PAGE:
Silly, silly question.
The following was signed by Adolf Hitler, February 28, 1933:
DECREE OF THE REICH PRESIDENT FOR THE PROTECTION OF THE PEOPLE AND STATE
In virtue of Section 48 (2) of the German Constitution, the following is decreed as a defensive measure against Communist acts of Violence, endangering the state:
Sections 114, 115, 117, 118, 123, 124, and 153 of the Constitution of the German Reich are suspended until further notice. Thus, restrictions on personal liberty, on the right of free expression of opinion, including freedom of the press, on the right of assembly and the right of association, and violations of the privacy of postal, telegraphic, and telephonic communications, and warrants for house-searches, orders for confiscations as well as restrictions on property, are also permissible beyond the legal limits otherwise prescribed.
If in a state the measures necessary for the restoration of public security and order are not taken, the Reich Government may temporarily take over the powers of the highest state authority.
Whoever provokes, or appeals for or incites to the disobedience of the orders given out by the supreme state authorities or the authorities subject to then for the execution of this decree, or the orders given by the Reich Government according to Section 2, is punishable—insofar as the deed, is not covered by the decree with more severe punishment and with imprisonment of not less that one month, or with a fine from 150 up to 15,000 Reichsmarks.
Who ever endangers human life by violating Section 1, is to be punished by sentence to a penitentiary, under mitigating circumstances with imprisonment of not less than six months and, when violation causes the death of a person, with death, under mitigating circumstances with a penitentiary sentence of not less that two years. In addition the sentence my include confiscation of property.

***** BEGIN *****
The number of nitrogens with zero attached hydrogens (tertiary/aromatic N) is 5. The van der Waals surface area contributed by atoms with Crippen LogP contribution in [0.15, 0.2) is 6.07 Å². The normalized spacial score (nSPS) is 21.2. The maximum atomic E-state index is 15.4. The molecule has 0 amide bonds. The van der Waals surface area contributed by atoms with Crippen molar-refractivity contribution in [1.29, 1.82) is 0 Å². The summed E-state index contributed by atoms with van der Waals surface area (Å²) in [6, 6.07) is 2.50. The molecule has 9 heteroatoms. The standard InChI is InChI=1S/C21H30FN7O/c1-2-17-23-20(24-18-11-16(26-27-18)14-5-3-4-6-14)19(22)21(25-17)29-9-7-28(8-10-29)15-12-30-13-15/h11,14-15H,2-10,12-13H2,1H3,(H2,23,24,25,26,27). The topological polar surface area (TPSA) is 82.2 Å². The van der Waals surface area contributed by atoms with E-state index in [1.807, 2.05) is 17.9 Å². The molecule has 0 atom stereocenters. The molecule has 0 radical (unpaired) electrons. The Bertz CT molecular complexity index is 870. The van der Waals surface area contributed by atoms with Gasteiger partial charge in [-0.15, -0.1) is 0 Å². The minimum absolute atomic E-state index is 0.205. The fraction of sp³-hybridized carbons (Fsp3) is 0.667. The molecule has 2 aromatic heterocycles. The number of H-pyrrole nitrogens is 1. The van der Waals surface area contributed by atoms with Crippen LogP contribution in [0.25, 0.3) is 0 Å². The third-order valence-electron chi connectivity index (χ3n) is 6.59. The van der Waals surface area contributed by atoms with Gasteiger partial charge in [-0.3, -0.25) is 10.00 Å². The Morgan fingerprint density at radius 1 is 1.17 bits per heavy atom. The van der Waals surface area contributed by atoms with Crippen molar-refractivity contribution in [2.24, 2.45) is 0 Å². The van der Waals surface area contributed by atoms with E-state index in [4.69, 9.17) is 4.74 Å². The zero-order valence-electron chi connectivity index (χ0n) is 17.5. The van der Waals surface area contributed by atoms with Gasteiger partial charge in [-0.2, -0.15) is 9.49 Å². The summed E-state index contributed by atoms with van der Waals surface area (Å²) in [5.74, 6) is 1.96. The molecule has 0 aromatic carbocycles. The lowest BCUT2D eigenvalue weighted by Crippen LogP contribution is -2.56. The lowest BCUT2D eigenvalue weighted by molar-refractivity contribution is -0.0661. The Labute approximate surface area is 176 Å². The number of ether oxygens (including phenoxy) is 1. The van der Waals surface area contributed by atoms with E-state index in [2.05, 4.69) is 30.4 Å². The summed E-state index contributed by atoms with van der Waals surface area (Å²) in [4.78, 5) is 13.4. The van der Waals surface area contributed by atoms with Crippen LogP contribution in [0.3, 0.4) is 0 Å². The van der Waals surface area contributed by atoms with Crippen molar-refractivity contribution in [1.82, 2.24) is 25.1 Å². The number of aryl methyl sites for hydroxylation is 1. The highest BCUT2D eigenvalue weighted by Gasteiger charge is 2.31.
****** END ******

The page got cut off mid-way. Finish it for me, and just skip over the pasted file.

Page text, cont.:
Whoever provokes an inciter to or act contrary to public welfare is to be punished with a penitentiary sentence, under mitigating circumstances, with imprisonment of not less than three months.
The crimes which under the Criminal Code are punishable with penitentiary for life are to be punished with death: i.e., in Sections 81 (high treason), 229 (poisoning), 306 (arson), 311 (explosion), 312 (floods), 315, paragraph 2 (damage to railroad properties, 324 (general poisoning).
Insofar as a more severe punishment has not been previously provided for, the following are punishable with death or with life imprisonment or with imprisonment not to exceed 15 years:
1. Anyone who undertakes to kill the Reich President or a member or a commissioner of the Reich Government or of a state government, or provokes to such a killing, or agrees to commit it, or accepts such an offer, or conspires with another for such a murder;
2. Anyone who under Section 115 (2) of the Criminal Code (serious rioting) or of Section 125 (2) of the Criminal Code (serious disturbance of the peace) commits the act with arms or cooperates consciously and intentionally with an armed person;
3. Anyone who commits a kidnapping under Section 239 of the Criminal with the intention of making use of the kidnapped person as a hostage in the political struggle.
This decree enters in force on the day of its promulgation.
Reich Minister of the Interior
Reich Minister of Justice
(Source: Pollak, J.K., and Heneman, H.J., The Hitler Decrees, , (1934), pp. 10-11.7)
- McCain Proposes Indefinite Detention Without Trial for Citizens (gunnyg.wordpress.com)
- A startling bill from our Congress… (michaelclifton.wordpress.com)